The purpose of this thesis work is to create a prototype for an augmented reality application that isaimed to support service technician when performing service and maintenance of machines andengines. The prototype will be used for investigating what technical limitations there is and toestablish basic usability for the user interface. The method that is used is user studies and analysis toevaluate use cases and user stories. An iterative work process is then applied for design and theprototype is continuously user tested.The resulting prototype uses a Samsung Galaxy Tab 2 running on Android operating system. Theframework used for augmented reality is NyARToolkit which handles marker recognition andconnections to Android. NyARToolkit uses OpenGL to visualize 3D models. The 3D models used isin the metasequoia fileformat. The application that implements the framework gets reasonableperformance on Galaxy Tab 2 and the visualization of 3D model is accomplished. A stabile markerrecognition is not attained.The usability has not been studied thoroughly, but it is designed based on the unofficial standard fordesign on mobile devices and for 3D manipulation on mobile devices. The graphical design is aimingfor an open workspace with as few interrupting objects as possible. Clear descriptions of objects are apart that has resulted from usertesting.Judging by the functionality that the prototype indicates it could be assumed that an application of thistype is possible in the given field, which is worked performed by a service technician. The testingequipment that has been used is not of the latest generation of mobile devices which can mean thatnewer models perform better than the ones used for testing. What seems to be limiting the use of themarker recognition is the quality of the video input. The device’s processing power affects howadvanced the 3D environment can be, which in turn can reduce performance when more complex 3Dmodels are used. Since there are several frameworks for the Android platform there is also severalsolutions to making a prototype with the sane functionality. Since I have only explored oneframework there is a possibility that another framework could have produced a more stabile prototypeThe user testing that has been performed points out that a distinct design is needed. Clearly describingtexts for different objects should be used to make the user less confused. An unofficial user designthat is generally used has to be implemented so that the users fell at home when handling theapplication on mobile devices.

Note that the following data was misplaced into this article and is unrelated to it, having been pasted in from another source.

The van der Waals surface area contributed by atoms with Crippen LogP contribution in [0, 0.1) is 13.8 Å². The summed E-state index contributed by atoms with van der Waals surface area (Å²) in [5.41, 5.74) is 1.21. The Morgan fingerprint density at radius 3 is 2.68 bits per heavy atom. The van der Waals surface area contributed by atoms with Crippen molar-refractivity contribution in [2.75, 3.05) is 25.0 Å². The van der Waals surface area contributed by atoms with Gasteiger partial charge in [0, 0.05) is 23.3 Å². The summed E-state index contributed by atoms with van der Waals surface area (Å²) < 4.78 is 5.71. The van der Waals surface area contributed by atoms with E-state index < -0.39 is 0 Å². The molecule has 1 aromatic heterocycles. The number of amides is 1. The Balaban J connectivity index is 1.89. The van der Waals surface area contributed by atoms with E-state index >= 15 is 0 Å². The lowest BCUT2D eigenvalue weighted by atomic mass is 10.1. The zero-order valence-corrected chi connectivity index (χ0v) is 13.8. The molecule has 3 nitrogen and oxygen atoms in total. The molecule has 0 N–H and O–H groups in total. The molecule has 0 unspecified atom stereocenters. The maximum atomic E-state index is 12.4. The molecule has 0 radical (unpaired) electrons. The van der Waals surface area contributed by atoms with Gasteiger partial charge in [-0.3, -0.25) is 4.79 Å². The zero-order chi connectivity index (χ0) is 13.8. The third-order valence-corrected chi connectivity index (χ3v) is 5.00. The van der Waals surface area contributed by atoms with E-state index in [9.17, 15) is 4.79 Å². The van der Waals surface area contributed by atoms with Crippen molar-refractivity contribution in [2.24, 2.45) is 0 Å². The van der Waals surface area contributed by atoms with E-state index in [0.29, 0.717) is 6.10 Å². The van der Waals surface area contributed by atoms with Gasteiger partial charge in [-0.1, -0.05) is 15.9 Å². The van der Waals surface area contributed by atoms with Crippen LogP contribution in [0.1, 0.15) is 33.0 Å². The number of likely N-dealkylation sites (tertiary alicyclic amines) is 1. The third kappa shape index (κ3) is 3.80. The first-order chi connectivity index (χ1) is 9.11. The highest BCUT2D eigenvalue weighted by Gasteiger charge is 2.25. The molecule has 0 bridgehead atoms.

29

Interaction Techniques using Head Mounted Displays and Handheld Devices for Outdoor Augmented Reality

Budhiraja, Rahul January 2013 (has links)
Depending upon their nature, Outdoor AR applications can be deployed on head mounted displays (HMD) like Google glass or handheld Displays (HHD) like smartphones. This master’s thesis investigates novel gesture-based interaction techniques and applications for a HMD-HHD hybrid system that account for advantages presented by each platform. Prior research in HMD-HHD hybrid systems and gestures used in VR and surface computing were taken into account while designing the applications and interaction techniques. A prototype system combining a HMD and HHD was developed and four applications were created for the system. For evaluating the gestures, an application that compared four of the proposed gestures for selection tasks was developed. The results showed a significant difference between the different gestures and that the choice of gesture for selection tasks using a hybrid system depended upon application requirements like speed and accuracy.
30

Augmented Reality (AR) : En undersökning av hur ett verk i AR upplevs

Larsson, Kristian January 2014 (has links)
No description available.

Page generated in 0.0813 seconds